While flowering is enchanting for a long period of time, things can be completely different with banana fruits. In fact, the biggest problem with perennials is the uncertainty of whether the banana tree will form a fruit after flowering. After flowering, the banana perennial must bloom for a period of up to 180 days before fruiting can occur. In well-maintained specimens, 80 to 100 days is sufficient. Fruiting can be recognized by small bananas, which have a dark color at the beginning. However, they do not guarantee that the harvest will be successful. To know if you can harvest the bananas in the end, you need to keep an eye on the following signs:
- Fruit size: 10 to 15 cm
- light greenish color
- plant is weakening a lot
- plant loses leaves
Far too often, the fruit rots right on the plant or it fails to ripen. For this reason, you should carefully check whether the fruit is getting worse. In most cases, the care measures were changed during ripening or the amount of light was reduced.
Note: If you are lucky and have enough light available, bananas in the winter garden may even ripen over the winter. If this is the case, do not change the current care measures so that the banana plant can have its rest.
Cut off the flowers?
There is a method how you can stimulate fruiting of a banana plant. With this one, it mainly comes down to cutting the remaining flower as soon as you see the first signs of a fruit. Since this part of the banana is very robust, you need the right tools. Suitable are:
- pruning saw
- electric branch saw
Don’t worry. If you proceed carefully, you won’t damage the perennial or the young fruit before you can harvest it. The following instructions go over how to cut the bloom:
- Put on protective gloves
- Tree sap from the banana sticks to your hands
- Place saw 1 to 2 cm above blossom
- Remove blossom
Do not cut too far into the stem to avoid damaging the young banana fruit. This method is completely optional and should be considered if a larger number of bananas are desired. You can use the same tools to harvest bananas, as they also grow on a sturdy stem.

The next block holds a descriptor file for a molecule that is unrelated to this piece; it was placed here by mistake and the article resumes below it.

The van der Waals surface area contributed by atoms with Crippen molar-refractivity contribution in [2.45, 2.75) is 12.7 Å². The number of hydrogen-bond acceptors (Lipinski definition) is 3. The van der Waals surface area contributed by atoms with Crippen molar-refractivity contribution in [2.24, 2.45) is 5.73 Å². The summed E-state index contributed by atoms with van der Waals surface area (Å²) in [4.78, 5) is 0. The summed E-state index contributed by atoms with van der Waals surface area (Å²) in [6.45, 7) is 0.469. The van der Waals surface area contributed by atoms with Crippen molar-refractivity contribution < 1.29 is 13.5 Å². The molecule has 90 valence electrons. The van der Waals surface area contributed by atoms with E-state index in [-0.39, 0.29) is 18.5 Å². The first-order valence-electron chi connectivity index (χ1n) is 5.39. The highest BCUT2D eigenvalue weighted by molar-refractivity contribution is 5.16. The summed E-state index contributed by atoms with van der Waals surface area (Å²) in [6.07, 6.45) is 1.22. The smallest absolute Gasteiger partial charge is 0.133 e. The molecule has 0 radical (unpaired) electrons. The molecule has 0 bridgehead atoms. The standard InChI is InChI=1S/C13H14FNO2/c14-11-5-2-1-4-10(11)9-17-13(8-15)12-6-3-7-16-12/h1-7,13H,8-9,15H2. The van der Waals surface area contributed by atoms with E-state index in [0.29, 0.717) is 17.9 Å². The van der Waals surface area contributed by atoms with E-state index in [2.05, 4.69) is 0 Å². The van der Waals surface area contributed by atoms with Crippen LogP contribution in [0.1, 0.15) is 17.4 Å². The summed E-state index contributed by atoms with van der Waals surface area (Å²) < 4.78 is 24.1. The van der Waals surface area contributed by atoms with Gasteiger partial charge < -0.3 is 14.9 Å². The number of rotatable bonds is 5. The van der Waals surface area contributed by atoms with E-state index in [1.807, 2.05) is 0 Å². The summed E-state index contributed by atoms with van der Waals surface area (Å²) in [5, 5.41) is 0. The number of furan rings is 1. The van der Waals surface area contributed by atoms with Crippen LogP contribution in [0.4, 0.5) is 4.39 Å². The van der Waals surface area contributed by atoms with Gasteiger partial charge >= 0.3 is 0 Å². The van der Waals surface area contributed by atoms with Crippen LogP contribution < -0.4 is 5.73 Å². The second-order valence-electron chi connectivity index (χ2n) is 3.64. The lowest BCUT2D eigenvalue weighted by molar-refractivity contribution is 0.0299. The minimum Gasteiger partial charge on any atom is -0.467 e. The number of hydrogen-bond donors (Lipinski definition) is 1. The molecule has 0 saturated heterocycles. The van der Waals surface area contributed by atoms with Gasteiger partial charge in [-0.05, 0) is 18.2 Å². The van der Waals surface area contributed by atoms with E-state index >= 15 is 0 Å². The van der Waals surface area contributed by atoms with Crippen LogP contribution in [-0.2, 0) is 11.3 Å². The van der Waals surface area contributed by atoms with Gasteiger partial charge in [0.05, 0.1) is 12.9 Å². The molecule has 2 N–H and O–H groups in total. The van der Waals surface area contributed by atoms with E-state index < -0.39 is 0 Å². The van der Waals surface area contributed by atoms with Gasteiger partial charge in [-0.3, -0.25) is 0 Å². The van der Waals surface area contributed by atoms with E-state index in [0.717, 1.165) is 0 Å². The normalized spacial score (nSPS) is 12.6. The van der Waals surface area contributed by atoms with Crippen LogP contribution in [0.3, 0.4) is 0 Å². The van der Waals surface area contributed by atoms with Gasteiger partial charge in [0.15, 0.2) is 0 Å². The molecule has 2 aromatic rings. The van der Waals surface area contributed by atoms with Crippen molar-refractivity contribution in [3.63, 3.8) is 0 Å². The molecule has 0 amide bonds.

Note: When cutting the blossoms, be sure to watch for the clear planting seed that emerges. If this gets on clothing or other textiles, the resulting stains can turn a deep reddish brown.
Mother plant dies
A typical phenomenon is the death of the mother plant after the banana tree has formed flowers or banana fruits. However, this does not represent the end of the actual plant. Before a banana tree can bloom at all, it usually forms children over the years. With these, the plant continues to reproduce on its own. If you do see any kindles, you should transplant them into their own pots just before the mother plant dies so that they can thrive. If it dies, you can simply discard the faded banana plant.
Frequently asked questions
Which species produce edible fruit?
If you choose an edible banana species, you have a small selection to choose from. Specifically as an indoor plant, consider the dwarf edible banana ‘Dwarf Cavendish’ (Musa acuminata ‘Dwarf Cavendish’). Also of note are the pink dwarf banana (Musa velutina), hardy Musa nagensium or Darjeeling banana (Musa sikkimensis). Before purchasing, be sure to check whether the banana perennials might become too large for your living space.
Can the flowers be used?
If there is no hope of maturing fruit, go ahead and harvest the banana flowers. These are cut off one to two inches above the flower base and can then be used in cooking. The Asian specialty must be freed from the petals similar to an artichoke, because only the core is edible. They are further processed in a savory way, for example in stir-fry dishes, salads or as a vegan fish alternative.
How long do harvested banana fruits have to ripen?
After you have had a successful harvest, you should allow the bananas, which are ideally still green, to ripen. In this way, the aroma improves. The duration of post-ripening depends on the temperature and available light. A dark, warm room with temperatures between 15°C and 20°C is ideal. Put another apple or pear with the bananas. The ethylene will help the ripening process until they are yellow.